Jenny Anne Meyer
Jenny Anne Meyer is seen as an established artist. Jenny Anne Meyer was born in 1947. Also born in 1947 and of this same generation are Franz Mölk, Clara Francisca Muller-Mastenbroek, Jean Mulatier, Linda Lysell, and Hardy Jacobsen.
Further Biographical Context for Jenny Anne Meyer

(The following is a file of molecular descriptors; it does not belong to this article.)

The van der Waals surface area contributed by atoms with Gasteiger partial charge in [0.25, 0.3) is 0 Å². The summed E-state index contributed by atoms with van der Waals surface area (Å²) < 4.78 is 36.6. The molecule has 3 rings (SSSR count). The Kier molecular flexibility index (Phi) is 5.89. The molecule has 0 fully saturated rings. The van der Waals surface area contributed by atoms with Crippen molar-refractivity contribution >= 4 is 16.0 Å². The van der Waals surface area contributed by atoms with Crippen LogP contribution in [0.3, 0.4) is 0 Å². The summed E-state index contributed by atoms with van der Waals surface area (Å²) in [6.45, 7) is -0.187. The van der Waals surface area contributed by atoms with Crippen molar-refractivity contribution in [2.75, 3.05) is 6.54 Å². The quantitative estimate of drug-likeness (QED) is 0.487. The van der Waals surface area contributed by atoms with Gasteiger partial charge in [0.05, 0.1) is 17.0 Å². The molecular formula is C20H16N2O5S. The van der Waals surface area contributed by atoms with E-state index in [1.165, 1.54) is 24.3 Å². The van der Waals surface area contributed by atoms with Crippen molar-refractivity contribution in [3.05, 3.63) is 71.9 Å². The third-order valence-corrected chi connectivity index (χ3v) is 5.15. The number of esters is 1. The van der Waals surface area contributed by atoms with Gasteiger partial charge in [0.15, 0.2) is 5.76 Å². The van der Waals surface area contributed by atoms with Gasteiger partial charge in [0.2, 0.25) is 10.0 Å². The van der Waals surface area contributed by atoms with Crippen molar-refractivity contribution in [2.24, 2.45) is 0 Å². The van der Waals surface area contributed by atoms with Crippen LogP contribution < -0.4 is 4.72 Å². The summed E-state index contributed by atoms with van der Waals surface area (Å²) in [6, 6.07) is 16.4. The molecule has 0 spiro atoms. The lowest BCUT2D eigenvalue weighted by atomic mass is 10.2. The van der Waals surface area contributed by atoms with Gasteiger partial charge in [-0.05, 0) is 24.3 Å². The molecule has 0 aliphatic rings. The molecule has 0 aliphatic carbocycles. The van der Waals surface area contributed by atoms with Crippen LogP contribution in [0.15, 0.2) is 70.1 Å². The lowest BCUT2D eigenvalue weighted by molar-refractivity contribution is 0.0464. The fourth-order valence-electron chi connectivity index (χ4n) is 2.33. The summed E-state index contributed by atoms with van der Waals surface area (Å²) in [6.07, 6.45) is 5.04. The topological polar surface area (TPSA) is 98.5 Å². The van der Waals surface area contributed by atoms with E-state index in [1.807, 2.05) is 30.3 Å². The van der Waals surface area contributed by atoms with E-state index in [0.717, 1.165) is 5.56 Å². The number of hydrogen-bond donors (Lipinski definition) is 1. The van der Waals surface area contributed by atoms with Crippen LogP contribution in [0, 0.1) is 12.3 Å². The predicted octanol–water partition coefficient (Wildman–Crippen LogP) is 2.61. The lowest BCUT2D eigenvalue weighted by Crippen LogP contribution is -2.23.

Born in 1947, Jenny Anne Meyer was largely influenced by the 1960s. The astronomical impact of the 1960s was truly sensational across the globe. Representative of a time stirring both hope and anger, the 1960s triggered an explosion of new philosophies and movements, truly sensational and spectacular. Historically established in the context of the Cold War, which would have a highly powerful impact worldwide, mainly defined by the Iron Curtain dividing Europe both physically and spiritually, and significantly marked by the erection of the Berlin Wall in 1961. The 1960s re-defined all pre-existing assumptions on gender, race and justice, questioned education as well as morality and selfhood – for instance through the civil rights movement and second wave of feminism, as well as student political uprisings. The incredible escalation of mass consumerism also defined the era, generating new trends in marketing and advertising. Minimalism established the central idea that art should exist in its own reality, and not try to mimic the real world. Born of a desire to obliterate all pre-established conceptions about art, Minimalism turned into a radically progressive movement, highly influential worldwide, with artists such as Frank Stella, Donald Judd and Dan Flavin as key actors. Morris Louis, Kenneth Noland and Helen Frankenthaler were artists who sought to explore further some of the most fundamental philosophies of Abstract Expressionism, while getting rid of the emotional and highly personal aspect it would usually entail with it. This led to the creation of Colour Field painting, deeply identifying with Minimalism. The iconic contemporary art movements that echoed through the wave of radicalism of the 1960s also had their own distinctions and scopes, distinctive to different regions or countries. Spatialism, for example, was founded in Italy by Lucio Fontana and Piero Manzoni, and its ideologies adopted by the Zero group in Germany. Throughout Europe, the ideologies of Existentialism strongly influenced artists such as Francis Bacon and Alberto Giacometti, who strived to depict the raw human emotions often associated with reflections on death and the lingering anxiety of the meaninglessness of life.